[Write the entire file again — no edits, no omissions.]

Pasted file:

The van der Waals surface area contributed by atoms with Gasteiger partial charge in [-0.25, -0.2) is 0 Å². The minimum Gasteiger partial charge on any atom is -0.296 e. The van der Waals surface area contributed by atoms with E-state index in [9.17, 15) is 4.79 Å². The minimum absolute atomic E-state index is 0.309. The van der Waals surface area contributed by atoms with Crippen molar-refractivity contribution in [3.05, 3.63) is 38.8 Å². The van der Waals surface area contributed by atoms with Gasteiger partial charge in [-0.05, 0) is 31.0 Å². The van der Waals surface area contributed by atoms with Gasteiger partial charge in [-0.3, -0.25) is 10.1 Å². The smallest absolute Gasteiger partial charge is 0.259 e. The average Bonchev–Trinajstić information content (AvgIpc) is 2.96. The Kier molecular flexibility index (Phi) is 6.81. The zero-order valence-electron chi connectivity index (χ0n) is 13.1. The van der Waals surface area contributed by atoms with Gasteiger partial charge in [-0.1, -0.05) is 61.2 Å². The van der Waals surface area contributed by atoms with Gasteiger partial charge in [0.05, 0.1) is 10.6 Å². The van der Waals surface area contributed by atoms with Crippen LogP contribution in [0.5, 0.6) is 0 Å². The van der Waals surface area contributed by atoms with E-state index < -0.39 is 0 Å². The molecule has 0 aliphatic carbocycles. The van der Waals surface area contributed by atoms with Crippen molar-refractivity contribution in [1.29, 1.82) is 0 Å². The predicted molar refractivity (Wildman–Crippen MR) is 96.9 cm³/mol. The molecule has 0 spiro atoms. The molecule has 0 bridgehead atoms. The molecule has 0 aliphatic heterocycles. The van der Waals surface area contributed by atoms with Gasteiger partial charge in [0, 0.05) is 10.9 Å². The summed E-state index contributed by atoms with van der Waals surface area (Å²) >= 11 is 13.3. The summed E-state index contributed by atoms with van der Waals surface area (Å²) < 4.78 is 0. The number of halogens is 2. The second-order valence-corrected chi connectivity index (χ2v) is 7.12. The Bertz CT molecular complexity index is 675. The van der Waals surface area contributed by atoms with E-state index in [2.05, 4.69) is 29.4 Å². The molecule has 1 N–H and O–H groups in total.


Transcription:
The van der Waals surface area contributed by atoms with Gasteiger partial charge in [-0.25, -0.2) is 0 Å². The minimum Gasteiger partial charge on any atom is -0.296 e. The van der Waals surface area contributed by atoms with E-state index in [9.17, 15) is 4.79 Å². The minimum absolute atomic E-state index is 0.309. The van der Waals surface area contributed by atoms with Crippen molar-refractivity contribution in [3.05, 3.63) is 38.8 Å². The van der Waals surface area contributed by atoms with Gasteiger partial charge in [-0.05, 0) is 31.0 Å². The van der Waals surface area contributed by atoms with Gasteiger partial charge in [-0.3, -0.25) is 10.1 Å². The smallest absolute Gasteiger partial charge is 0.259 e. The average Bonchev–Trinajstić information content (AvgIpc) is 2.96. The Kier molecular flexibility index (Phi) is 6.81. The zero-order valence-electron chi connectivity index (χ0n) is 13.1. The van der Waals surface area contributed by atoms with Gasteiger partial charge in [-0.1, -0.05) is 61.2 Å². The van der Waals surface area contributed by atoms with Gasteiger partial charge in [0.05, 0.1) is 10.6 Å². The van der Waals surface area contributed by atoms with Crippen LogP contribution in [0.5, 0.6) is 0 Å². The van der Waals surface area contributed by atoms with E-state index < -0.39 is 0 Å². The molecule has 0 aliphatic carbocycles. The van der Waals surface area contributed by atoms with Crippen molar-refractivity contribution in [1.29, 1.82) is 0 Å². The predicted molar refractivity (Wildman–Crippen MR) is 96.9 cm³/mol. The molecule has 0 spiro atoms. The molecule has 0 bridgehead atoms. The molecule has 0 aliphatic heterocycles. The van der Waals surface area contributed by atoms with Gasteiger partial charge in [0, 0.05) is 10.9 Å². The summed E-state index contributed by atoms with van der Waals surface area (Å²) >= 11 is 13.3. The summed E-state index contributed by atoms with van der Waals surface area (Å²) < 4.78 is 0. The number of halogens is 2. The second-order valence-corrected chi connectivity index (χ2v) is 7.12. The Bertz CT molecular complexity index is 675. The van der Waals surface area contributed by atoms with E-state index in [2.05, 4.69) is 29.4 Å². The molecule has 1 N–H and O–H groups in total.